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The Importance of Protein for Any Goal

In my opinion, protein intake is the second most important factor you can actively control to further the progression towards your specific goal (second to altering your caloric balance).


But WHY is protein so important?

Compared to carbs and fats, dietary protein is the most satiating macronutrient. If your goal is weight loss, increasing your protein intake can lead you to feeling fuller, which could help you consume less calories throughout the day. Protein also has a higher thermic effect of food. This means your body needs to use more calories to digest protein. In fact, your body needs to burn 20-35% of the calories consumed from protein simply to process it. Comparing this to the 5-15% needed from carbs and fats, you’re seeing a pretty solid return on investment for eating higher protein meals. The last point I’ll touch on for WHY protein is important (but this certainty is not an exhaustive list) is that protein is essential for building muscle. Proteins are made up of 20 amino acids. Our bodies can produce 11 of these, leaving 9 that we must get from our diet (known as essential amino acids). All essential amino acids are important, but studies show that leucine is the main signal for muscle protein synthesis (MPS). MPS is the repairing and rebuilding of muscle tissue that has been broken down from activities such as resistance training. Without consuming dietary protein, it would be virtually impossible for your body to go through the MPS required for you to reach your goals.

So WHERE do we get protein from?

Protein can come from two sources, plants and animals. Unfortunately, not all grams of protein are created equal. Plant protein generally contains less essential amino acids (EAAs), making it less likely for your body to go through sufficient MPS. Some plant-based proteins like buckwheat, quinoa, and soy contain all nine EAAs, but most plants only contain some. If you get the majority of your protein from plant-based food, eating a variety of beans, grains, nuts, and vegetables will help you get all EAAs through your diet without supplementation. Attached is an image of recommended protein sources for different restricted diets!


HOW MUCH protein should we eat?

Depending on your lifestyle, this answer will be a little different. If you are someone that isn’t super active and doesn’t resistance train, a great baseline to shoot for is 120g of protein per day. However, if you are someone that resistance trains, your protein intake will need to be higher to properly go through MPS and rebuild the muscles you have broken down. Research suggests that 0.8g-1.25g per pound of body weight per day is optimal for MPS. In my own training, I aim for the higher end to minimize my chance of leaving potential benefits on the table. However, if you’re a 150 person and aiming for 150-190g of protein sounds difficult, start at 120g and make it a goal each day or week to add 5-10g. Eventually it WILL become habitual. If most or all of your protein comes from plants, these optimal numbers will also look different for you. Studies show that similar MPS responses from animal protein can be had by people that eat 1.5-2 times that amount in plant protein. For example, similar MPS responses can be generated by eating 35g of casein (dairy protein) and 60g of wheat protein. So if your diet is heavy in plant protein, try to eat more of it! (Also, if you’ve heard that eating too much protein is bad for your kidneys, that’s not true. People with healthy kidneys will not damage their bodies from protein consumption.)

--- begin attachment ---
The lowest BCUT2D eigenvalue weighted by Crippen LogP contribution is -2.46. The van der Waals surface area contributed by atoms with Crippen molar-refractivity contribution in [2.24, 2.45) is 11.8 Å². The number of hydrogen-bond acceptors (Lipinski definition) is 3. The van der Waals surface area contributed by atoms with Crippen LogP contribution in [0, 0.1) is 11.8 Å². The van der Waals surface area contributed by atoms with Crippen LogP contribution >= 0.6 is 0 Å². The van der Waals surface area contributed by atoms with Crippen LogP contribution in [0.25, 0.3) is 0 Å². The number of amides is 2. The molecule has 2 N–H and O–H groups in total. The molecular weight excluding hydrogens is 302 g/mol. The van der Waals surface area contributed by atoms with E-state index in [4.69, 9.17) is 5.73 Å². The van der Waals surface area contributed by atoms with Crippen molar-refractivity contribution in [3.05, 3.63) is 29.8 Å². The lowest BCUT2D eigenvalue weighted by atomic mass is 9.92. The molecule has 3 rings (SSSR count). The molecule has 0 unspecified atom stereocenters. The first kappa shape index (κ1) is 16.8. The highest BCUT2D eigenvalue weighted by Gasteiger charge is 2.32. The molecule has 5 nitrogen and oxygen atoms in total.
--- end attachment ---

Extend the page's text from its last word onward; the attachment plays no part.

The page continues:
WHEN should we eat protein?

The majority of the literature on protein timing suggests that 30-50g of quality protein per meal with 3-5 meals evenly spread throughout the day is likely to lead to maximal MPS. This supports the underlying theory that there is a cap on how much protein your body can use to rebuild muscle at a given time. If you eat a low-protein breakfast, you are not likely to reap the maximal MPS rewards by loading up your subsequent meals with protein to play catch up. For serious lifters and competitors, it may be beneficial to eat a high-protein meal before bed, as there is likely 8-10 hours before your next feeding window.


Related Studies:

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